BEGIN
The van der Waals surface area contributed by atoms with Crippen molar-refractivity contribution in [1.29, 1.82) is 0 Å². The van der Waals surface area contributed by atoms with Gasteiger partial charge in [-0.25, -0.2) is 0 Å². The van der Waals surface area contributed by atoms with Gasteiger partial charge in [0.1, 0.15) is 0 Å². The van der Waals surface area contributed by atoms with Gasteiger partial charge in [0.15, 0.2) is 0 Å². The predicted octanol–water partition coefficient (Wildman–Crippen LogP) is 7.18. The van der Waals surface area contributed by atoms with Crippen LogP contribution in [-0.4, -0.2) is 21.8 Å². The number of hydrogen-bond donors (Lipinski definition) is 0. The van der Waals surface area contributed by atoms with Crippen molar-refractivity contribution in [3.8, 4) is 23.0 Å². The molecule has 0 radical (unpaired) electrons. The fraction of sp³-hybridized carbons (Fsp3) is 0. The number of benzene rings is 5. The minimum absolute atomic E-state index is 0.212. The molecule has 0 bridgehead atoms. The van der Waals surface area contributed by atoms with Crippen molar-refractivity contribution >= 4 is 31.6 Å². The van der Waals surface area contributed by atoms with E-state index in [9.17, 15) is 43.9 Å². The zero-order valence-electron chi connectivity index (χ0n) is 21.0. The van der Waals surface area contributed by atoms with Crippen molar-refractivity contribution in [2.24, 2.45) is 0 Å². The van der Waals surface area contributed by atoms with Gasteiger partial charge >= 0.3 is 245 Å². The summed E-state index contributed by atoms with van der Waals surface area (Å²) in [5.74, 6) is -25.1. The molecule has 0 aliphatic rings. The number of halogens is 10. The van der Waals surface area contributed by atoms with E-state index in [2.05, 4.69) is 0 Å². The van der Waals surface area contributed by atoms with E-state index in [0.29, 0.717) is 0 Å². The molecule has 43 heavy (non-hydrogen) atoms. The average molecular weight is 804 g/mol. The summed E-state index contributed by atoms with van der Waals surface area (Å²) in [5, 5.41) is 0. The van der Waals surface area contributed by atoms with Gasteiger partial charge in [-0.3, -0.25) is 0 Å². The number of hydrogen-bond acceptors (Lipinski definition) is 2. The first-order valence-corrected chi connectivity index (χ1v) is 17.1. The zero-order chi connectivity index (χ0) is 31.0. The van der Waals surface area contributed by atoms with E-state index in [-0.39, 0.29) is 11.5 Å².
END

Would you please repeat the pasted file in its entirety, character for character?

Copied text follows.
The van der Waals surface area contributed by atoms with Crippen molar-refractivity contribution in [1.29, 1.82) is 0 Å². The van der Waals surface area contributed by atoms with Gasteiger partial charge in [-0.25, -0.2) is 0 Å². The van der Waals surface area contributed by atoms with Gasteiger partial charge in [0.1, 0.15) is 0 Å². The van der Waals surface area contributed by atoms with Gasteiger partial charge in [0.15, 0.2) is 0 Å². The predicted octanol–water partition coefficient (Wildman–Crippen LogP) is 7.18. The van der Waals surface area contributed by atoms with Crippen LogP contribution in [-0.4, -0.2) is 21.8 Å². The number of hydrogen-bond donors (Lipinski definition) is 0. The van der Waals surface area contributed by atoms with Crippen molar-refractivity contribution in [3.8, 4) is 23.0 Å². The molecule has 0 radical (unpaired) electrons. The fraction of sp³-hybridized carbons (Fsp3) is 0. The number of benzene rings is 5. The minimum absolute atomic E-state index is 0.212. The molecule has 0 bridgehead atoms. The van der Waals surface area contributed by atoms with Crippen molar-refractivity contribution >= 4 is 31.6 Å². The van der Waals surface area contributed by atoms with E-state index in [9.17, 15) is 43.9 Å². The zero-order valence-electron chi connectivity index (χ0n) is 21.0. The van der Waals surface area contributed by atoms with Crippen molar-refractivity contribution in [2.24, 2.45) is 0 Å². The van der Waals surface area contributed by atoms with Gasteiger partial charge >= 0.3 is 245 Å². The summed E-state index contributed by atoms with van der Waals surface area (Å²) in [5.74, 6) is -25.1. The molecule has 0 aliphatic rings. The number of halogens is 10. The van der Waals surface area contributed by atoms with E-state index in [2.05, 4.69) is 0 Å². The van der Waals surface area contributed by atoms with E-state index in [0.29, 0.717) is 0 Å². The molecule has 43 heavy (non-hydrogen) atoms. The average molecular weight is 804 g/mol. The summed E-state index contributed by atoms with van der Waals surface area (Å²) in [5, 5.41) is 0. The van der Waals surface area contributed by atoms with Gasteiger partial charge in [-0.3, -0.25) is 0 Å². The number of hydrogen-bond acceptors (Lipinski definition) is 2. The first-order valence-corrected chi connectivity index (χ1v) is 17.1. The zero-order chi connectivity index (χ0) is 31.0. The van der Waals surface area contributed by atoms with E-state index in [-0.39, 0.29) is 11.5 Å².